Jackson water system a step closer to getting new owners

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Jackson’s troubled water system could be one step closer to getting new owners after legislation passed the state Senate Tuesday

Jackson Water Bill

JACKSON, Miss. (AP) — Jackson’s troubled water system could be one step closer to getting new owners after legislation passed the state Senate Tuesday.

It's the latest development in a crisis that has left residents of Mississippi's capital without consistent access to running water and has aggravated divisions between the Democratic-led city and the Republican-controlled state government.

The bill would transfer ownership of Jackson's water system to a new regional public entity overseen by a nine-member board — with the majority appointed by state leaders. Sponsored by Republican Sen. David Parker of Olive Branch, it passed in a 34-15 vote and will move to the House for more work.

Parker said he introduced the bill to establish how the water system will be governed after Ted Henifin, the system's interim manager appointed by a federal court, concludes his work. Parker also said Jackson's water woes are stymying economic development.

“This crisis has been a black eye on the city of Jackson. But it's also been a problem for the state as a whole,” Parker said.

Parker recounted an incident where a German company was considering expanding to Mississippi. The company asked if the state had running water.

The water crisis has caused repeated outages in which many of the city's 150,000 residents have gone days and weeks without water to drink, cook, bathe or flush toilets.

Democratic senators rebuked the move as a brazen seizure of a city asset and overreach by the state government into Jackson's affairs.

“If we’re so concerned about our national reputation, are you aware of how we look right now?” said Sen. John Horhn, a Democrat from Jackson. “Mississippi looks like the old Mississippi that we heard about and some of us have lived through. We look like we are doing a taking on some Black folks.”

Jackson is an 80% Black city. Jackson Mayor Chokwe Antar Lumumba is Black, as are most of the lawmakers who represent the city in the state legislature. Lumumba has said he wants the city to maintain control of its water.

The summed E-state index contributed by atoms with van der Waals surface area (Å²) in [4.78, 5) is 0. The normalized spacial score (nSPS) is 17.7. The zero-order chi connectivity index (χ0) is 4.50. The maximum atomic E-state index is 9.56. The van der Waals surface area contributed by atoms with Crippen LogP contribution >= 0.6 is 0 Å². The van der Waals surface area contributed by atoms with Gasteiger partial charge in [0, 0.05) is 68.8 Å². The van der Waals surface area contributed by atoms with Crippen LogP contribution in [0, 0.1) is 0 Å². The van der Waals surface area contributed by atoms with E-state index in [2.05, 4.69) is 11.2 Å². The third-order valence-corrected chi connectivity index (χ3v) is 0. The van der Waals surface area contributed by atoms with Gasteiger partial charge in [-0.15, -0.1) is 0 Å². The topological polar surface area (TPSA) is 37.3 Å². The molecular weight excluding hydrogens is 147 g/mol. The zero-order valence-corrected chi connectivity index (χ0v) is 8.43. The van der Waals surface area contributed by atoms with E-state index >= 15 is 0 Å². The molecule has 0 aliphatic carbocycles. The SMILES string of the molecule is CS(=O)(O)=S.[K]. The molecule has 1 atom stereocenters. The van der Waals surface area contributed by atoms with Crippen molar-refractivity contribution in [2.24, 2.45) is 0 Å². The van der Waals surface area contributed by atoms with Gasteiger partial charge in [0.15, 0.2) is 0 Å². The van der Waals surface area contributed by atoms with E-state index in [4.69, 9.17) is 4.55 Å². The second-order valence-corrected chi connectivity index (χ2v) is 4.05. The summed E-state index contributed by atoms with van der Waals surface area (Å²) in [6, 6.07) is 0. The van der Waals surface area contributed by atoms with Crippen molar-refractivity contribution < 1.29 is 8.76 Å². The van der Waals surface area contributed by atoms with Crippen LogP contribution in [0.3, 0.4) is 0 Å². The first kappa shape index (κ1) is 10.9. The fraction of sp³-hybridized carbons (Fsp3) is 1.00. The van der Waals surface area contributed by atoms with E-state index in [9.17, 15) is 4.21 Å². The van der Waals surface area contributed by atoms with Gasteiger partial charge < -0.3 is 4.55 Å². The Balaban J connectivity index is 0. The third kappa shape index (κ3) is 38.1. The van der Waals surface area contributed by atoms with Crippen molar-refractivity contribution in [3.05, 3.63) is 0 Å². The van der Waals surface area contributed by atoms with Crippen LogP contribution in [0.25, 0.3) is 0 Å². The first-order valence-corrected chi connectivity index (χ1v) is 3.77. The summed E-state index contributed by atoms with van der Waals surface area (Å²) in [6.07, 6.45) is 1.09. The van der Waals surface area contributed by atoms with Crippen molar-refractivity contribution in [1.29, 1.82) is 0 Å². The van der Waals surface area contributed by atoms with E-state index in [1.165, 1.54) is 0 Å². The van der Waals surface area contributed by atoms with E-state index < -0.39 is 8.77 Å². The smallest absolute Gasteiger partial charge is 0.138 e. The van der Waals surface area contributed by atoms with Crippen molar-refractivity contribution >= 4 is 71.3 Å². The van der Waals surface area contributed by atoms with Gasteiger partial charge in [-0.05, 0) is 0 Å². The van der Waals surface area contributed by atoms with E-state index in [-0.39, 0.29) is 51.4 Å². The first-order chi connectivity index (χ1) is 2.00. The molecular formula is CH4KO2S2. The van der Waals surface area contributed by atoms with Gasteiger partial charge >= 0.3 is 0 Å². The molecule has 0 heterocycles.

Under the bill’s original version, the Jackson mayor would have four appointments to the regional utility. On two of those, the mayor would have been required to “consult” with the mayors of suburban Byram and Ridgeland. The governor would make three appointments, and the lieutenant governor would make two. All nine would need to be confirmed by the Republican-controlled state Senate.

Parker brought a modified version of the bill to the Senate Tuesday, which he said was the product of a meeting with Lumumba. Under the new version the Senate approved, the mayor would not have to consult with the mayors of the smaller cities.

“This is not a problem that the current mayor of Jackson created, that he had had any control over," Parker said. “We have been given an opportunity with some federal dollars to try to fix this problem.”

Henifin has said that he believed Parker's proposal to create a new regional entity was motivated by a desire by state officials to access a large pot of federal dollars earmarked for the Jackson. Since then, Parker added language to the bill stating that all federal funds should be used within the areas served by Jackson's water system.

Parker said he has not met with Henifin, but they have a meeting scheduled later this month. The new version of Parker’s bill also specifies the regional board would be a “corporate nonprofit” — the model favored by Henifin.

Parker’s district is in northwest Mississippi, but he lives with his daughter at an apartment complex in Jackson when the Legislature is in session. He said scooping up water from the building’s swimming pool to use in their shared apartment’s toilets is part of what prompted him to introduce the bill.

The Republican-controlled House voted 83-28 Tuesday to pass legislation that says cities must base water bills on the amount of water a customer uses, prohibiting water billing based on the home’s value. The bill would outlaw a new billing system proposed by Henifin earlier this month. Lumumba watched the debate from a public gallery with other spectators.

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Michael Goldberg is a corps member for the Associated Press/Report for America Statehouse News Initiative. Report for America is a nonprofit national service program that places journalists in local newsrooms to report on undercovered issues. Follow him on Twitter at twitter.com/mikergoldberg.

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